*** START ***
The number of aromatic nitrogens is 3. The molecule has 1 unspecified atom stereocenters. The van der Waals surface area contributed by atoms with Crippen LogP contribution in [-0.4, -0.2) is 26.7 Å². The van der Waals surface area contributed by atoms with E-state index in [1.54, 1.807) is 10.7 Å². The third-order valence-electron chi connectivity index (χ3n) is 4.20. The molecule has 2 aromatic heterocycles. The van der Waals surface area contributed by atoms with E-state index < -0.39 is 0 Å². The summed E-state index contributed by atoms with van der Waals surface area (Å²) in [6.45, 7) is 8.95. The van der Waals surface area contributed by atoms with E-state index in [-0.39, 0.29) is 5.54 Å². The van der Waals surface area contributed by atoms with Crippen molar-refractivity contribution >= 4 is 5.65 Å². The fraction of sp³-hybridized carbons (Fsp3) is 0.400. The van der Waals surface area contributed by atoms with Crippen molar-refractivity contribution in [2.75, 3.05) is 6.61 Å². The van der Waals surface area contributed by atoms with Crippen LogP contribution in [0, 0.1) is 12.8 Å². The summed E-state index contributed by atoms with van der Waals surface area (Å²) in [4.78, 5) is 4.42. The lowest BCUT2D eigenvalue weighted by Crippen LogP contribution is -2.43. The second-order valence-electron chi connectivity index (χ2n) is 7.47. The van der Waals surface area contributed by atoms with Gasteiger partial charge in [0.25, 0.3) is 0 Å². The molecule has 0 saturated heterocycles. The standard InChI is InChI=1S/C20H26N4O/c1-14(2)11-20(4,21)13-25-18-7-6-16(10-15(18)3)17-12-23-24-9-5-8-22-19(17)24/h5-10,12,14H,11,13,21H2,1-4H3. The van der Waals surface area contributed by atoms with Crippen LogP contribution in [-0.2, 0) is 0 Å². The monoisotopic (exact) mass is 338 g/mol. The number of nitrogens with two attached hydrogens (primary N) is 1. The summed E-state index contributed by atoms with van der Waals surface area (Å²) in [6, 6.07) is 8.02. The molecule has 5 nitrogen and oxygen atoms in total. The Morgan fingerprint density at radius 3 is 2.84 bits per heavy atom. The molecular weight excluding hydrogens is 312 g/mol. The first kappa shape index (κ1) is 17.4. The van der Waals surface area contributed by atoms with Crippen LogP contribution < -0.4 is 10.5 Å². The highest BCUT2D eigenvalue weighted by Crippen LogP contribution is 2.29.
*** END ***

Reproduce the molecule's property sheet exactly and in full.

The number of aromatic nitrogens is 3. The molecule has 1 unspecified atom stereocenters. The van der Waals surface area contributed by atoms with Crippen LogP contribution in [-0.4, -0.2) is 26.7 Å². The van der Waals surface area contributed by atoms with E-state index in [1.54, 1.807) is 10.7 Å². The third-order valence-electron chi connectivity index (χ3n) is 4.20. The molecule has 2 aromatic heterocycles. The van der Waals surface area contributed by atoms with E-state index < -0.39 is 0 Å². The summed E-state index contributed by atoms with van der Waals surface area (Å²) in [6.45, 7) is 8.95. The van der Waals surface area contributed by atoms with E-state index in [-0.39, 0.29) is 5.54 Å². The van der Waals surface area contributed by atoms with Crippen molar-refractivity contribution >= 4 is 5.65 Å². The fraction of sp³-hybridized carbons (Fsp3) is 0.400. The van der Waals surface area contributed by atoms with Crippen molar-refractivity contribution in [2.75, 3.05) is 6.61 Å². The van der Waals surface area contributed by atoms with Crippen LogP contribution in [0, 0.1) is 12.8 Å². The summed E-state index contributed by atoms with van der Waals surface area (Å²) in [4.78, 5) is 4.42. The lowest BCUT2D eigenvalue weighted by Crippen LogP contribution is -2.43. The second-order valence-electron chi connectivity index (χ2n) is 7.47. The van der Waals surface area contributed by atoms with Gasteiger partial charge in [0.25, 0.3) is 0 Å². The molecule has 0 saturated heterocycles. The standard InChI is InChI=1S/C20H26N4O/c1-14(2)11-20(4,21)13-25-18-7-6-16(10-15(18)3)17-12-23-24-9-5-8-22-19(17)24/h5-10,12,14H,11,13,21H2,1-4H3. The van der Waals surface area contributed by atoms with Crippen LogP contribution in [-0.2, 0) is 0 Å². The monoisotopic (exact) mass is 338 g/mol. The number of nitrogens with two attached hydrogens (primary N) is 1. The summed E-state index contributed by atoms with van der Waals surface area (Å²) in [6, 6.07) is 8.02. The molecule has 5 nitrogen and oxygen atoms in total. The Morgan fingerprint density at radius 3 is 2.84 bits per heavy atom. The molecular weight excluding hydrogens is 312 g/mol. The first kappa shape index (κ1) is 17.4. The van der Waals surface area contributed by atoms with Crippen LogP contribution < -0.4 is 10.5 Å². The highest BCUT2D eigenvalue weighted by Crippen LogP contribution is 2.29.